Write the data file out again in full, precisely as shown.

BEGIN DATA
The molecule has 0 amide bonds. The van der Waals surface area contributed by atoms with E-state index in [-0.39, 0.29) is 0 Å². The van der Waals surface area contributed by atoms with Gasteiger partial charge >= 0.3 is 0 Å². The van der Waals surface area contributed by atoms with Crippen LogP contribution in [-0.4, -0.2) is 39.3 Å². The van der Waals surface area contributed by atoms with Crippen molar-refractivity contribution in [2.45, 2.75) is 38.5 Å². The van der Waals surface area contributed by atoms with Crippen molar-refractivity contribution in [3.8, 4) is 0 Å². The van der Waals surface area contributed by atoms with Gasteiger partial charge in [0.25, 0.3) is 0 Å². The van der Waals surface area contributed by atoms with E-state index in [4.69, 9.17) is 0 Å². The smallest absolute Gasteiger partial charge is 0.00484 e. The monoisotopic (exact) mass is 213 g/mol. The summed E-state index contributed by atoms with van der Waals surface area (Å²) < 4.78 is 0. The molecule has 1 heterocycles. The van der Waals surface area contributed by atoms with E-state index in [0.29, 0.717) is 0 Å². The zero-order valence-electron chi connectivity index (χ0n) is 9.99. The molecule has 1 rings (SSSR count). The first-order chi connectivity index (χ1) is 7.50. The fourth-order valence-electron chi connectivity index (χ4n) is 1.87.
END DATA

The molecule has 0 amide bonds. The van der Waals surface area contributed by atoms with E-state index in [-0.39, 0.29) is 0 Å². The van der Waals surface area contributed by atoms with Gasteiger partial charge >= 0.3 is 0 Å². The van der Waals surface area contributed by atoms with Crippen LogP contribution in [-0.4, -0.2) is 39.3 Å². The van der Waals surface area contributed by atoms with Crippen molar-refractivity contribution in [2.45, 2.75) is 38.5 Å². The van der Waals surface area contributed by atoms with Crippen molar-refractivity contribution in [3.8, 4) is 0 Å². The van der Waals surface area contributed by atoms with Gasteiger partial charge in [0.25, 0.3) is 0 Å². The van der Waals surface area contributed by atoms with E-state index in [4.69, 9.17) is 0 Å². The smallest absolute Gasteiger partial charge is 0.00484 e. The monoisotopic (exact) mass is 213 g/mol. The summed E-state index contributed by atoms with van der Waals surface area (Å²) < 4.78 is 0. The molecule has 1 heterocycles. The van der Waals surface area contributed by atoms with E-state index in [0.29, 0.717) is 0 Å². The zero-order valence-electron chi connectivity index (χ0n) is 9.99. The molecule has 1 rings (SSSR count). The first-order chi connectivity index (χ1) is 7.50. The fourth-order valence-electron chi connectivity index (χ4n) is 1.87.